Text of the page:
Despite my distrust of the Catholic Church hierarchy (raised Lutheran, you know), I was really looking forward to Pope Francis’ Encyclical Letter laying out his thoughts on the right relation between people and nature. At over 40,000 words, laid out in short paragraphic arguments, it is a good read for summer vacation—well…at least a more world-relevant read than the latest Danielle Steele novel.
What Francis has done in this “dialogue with all people about our common home,” is to lay out the case for two big ideas. First, that we are embedded in and arise out of nature, which is a divine creation. Therefore we have an obligation to treat it with tenderness and love. Second, that the last two hundred years of technological and economic progress have severely damaged the earth and harmed large groups of people. To secure the future well-being of the planet and humanity, Pope Francis calls for an “integral ecology.” He models this kind of ecology after the integrative science of ecology, and extends it to our cultural, economic and technological systems. I’ll talk about the first big idea, and next time, about the second.
Francis says a few things about people’s proper relation to nature that took me by surprise, but which he maintains are neither unusual nor new statements by the Catholic Church. In fact, he argues that the way the Biblical directive to subjugate and have dominion over the earth has played out in the minds of believers is a misreading of the intent of those passages. We have no absolute right to land ownership, Francis says, but simply mortgage it while we’re alive, then pass it down to those who have just as much right to receive it in equally good condition as we had received it from those who went before.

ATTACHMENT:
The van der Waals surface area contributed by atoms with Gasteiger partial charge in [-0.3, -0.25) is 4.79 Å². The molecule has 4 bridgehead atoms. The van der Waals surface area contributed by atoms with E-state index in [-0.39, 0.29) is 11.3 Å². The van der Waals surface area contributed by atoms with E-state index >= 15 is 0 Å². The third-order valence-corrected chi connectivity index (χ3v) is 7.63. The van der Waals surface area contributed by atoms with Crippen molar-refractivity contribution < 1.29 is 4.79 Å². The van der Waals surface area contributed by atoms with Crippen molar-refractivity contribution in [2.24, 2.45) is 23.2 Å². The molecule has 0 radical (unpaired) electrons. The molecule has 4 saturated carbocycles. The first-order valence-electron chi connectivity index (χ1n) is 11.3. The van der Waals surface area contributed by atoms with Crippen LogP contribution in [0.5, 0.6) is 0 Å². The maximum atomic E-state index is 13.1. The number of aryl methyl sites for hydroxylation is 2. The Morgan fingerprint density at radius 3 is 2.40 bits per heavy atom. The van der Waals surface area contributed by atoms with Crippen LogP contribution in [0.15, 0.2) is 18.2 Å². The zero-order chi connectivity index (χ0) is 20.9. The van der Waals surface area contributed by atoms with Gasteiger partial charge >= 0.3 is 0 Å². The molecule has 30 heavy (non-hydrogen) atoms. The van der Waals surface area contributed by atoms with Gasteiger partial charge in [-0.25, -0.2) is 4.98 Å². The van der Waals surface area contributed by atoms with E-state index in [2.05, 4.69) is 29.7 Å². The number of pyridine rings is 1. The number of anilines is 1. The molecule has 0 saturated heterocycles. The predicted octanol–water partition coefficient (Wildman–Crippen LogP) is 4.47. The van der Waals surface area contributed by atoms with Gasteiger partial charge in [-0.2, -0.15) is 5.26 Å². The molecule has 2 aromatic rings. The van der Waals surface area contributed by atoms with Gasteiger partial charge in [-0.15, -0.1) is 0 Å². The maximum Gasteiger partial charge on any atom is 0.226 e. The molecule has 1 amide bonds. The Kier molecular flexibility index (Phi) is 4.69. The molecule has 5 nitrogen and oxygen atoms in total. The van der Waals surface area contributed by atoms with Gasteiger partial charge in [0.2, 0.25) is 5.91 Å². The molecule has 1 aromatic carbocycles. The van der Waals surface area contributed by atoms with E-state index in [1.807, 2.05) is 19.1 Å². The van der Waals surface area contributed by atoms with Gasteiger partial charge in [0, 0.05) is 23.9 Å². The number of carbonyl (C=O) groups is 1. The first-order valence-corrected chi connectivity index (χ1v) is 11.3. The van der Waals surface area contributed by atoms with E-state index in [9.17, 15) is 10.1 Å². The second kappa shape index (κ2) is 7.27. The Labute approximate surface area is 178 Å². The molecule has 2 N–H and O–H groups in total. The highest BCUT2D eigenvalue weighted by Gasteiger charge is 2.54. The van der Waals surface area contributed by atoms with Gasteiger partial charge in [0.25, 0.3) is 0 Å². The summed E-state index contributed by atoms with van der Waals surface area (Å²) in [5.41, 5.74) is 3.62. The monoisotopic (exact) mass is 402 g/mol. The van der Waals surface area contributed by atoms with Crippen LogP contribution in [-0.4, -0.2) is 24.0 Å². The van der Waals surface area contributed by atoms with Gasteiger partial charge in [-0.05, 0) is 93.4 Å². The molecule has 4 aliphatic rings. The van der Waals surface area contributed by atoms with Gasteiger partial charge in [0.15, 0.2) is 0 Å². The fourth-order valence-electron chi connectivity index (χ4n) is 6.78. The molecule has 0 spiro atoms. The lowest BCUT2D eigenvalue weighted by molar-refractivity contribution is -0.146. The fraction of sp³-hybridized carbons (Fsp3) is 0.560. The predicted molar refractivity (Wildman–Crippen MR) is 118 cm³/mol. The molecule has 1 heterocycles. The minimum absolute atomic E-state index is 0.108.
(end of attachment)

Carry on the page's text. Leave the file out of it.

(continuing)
You can see this idea at work in property taxes—we pay property taxes not just to maintain roads and schools, but as a sign that we do not own the land forever and must share its benefits with subsequent generations. Zoning ordinances limit what we can do with land and water that we temporarily own so as to preserve the rights of others to a safe and beautiful environment. Timothy Beatley, in his book Ethical Land Use, points out that the US Supreme Court has upheld the right of society to guard the common good—that is, the land’s potential to be productive and beautiful for others, including those coming after us—by enacting good land use rules voted on and approved by the community. So according to traditions and practices of western society, the individual does not have an absolute right to do whatever he or she wishes to do with the land, regardless of what libertarian-minded people think.
Overall the Pope’s Encyclical is a beautiful and sensible expression of the impulse to care for nature that many of us have felt, and which echoes ideas in American Indian philosophy about animals being our brothers and sisters, or Hindu ideas of intergenerational and interspecies connectedness through reincarnation, or the Buddha’s compassion and reverence for all life.
But what is most delightful about Pope Francis’ letter is his quiet certainty about a fundamental truth—every species on the planet, including us, is part of a woven living fabric across time, and what people do to each other and other species reflects their small daily acts of kindness and love, or contrarily, acts of cruelty, anger, and hatred. In other words, says the pope, the earth and society are as we behave, and what we see represents how much goodness or evil we bestow upon nature and culture. I think he is rocking some boats with this kind of ecological talk:
If we approach nature without this openness to awe and wonder, if we no longer speak the language of fraternity and beauty in our relationship with the world, our attitude will be that of masters, consumers, ruthless exploiters, unable to set limits on their immediate needs. By contrast, if we feel intimately united with all that exists, then sobriety and care will well up spontaneously.
Up next…what does Francis think we ought to do to make things better? — Kim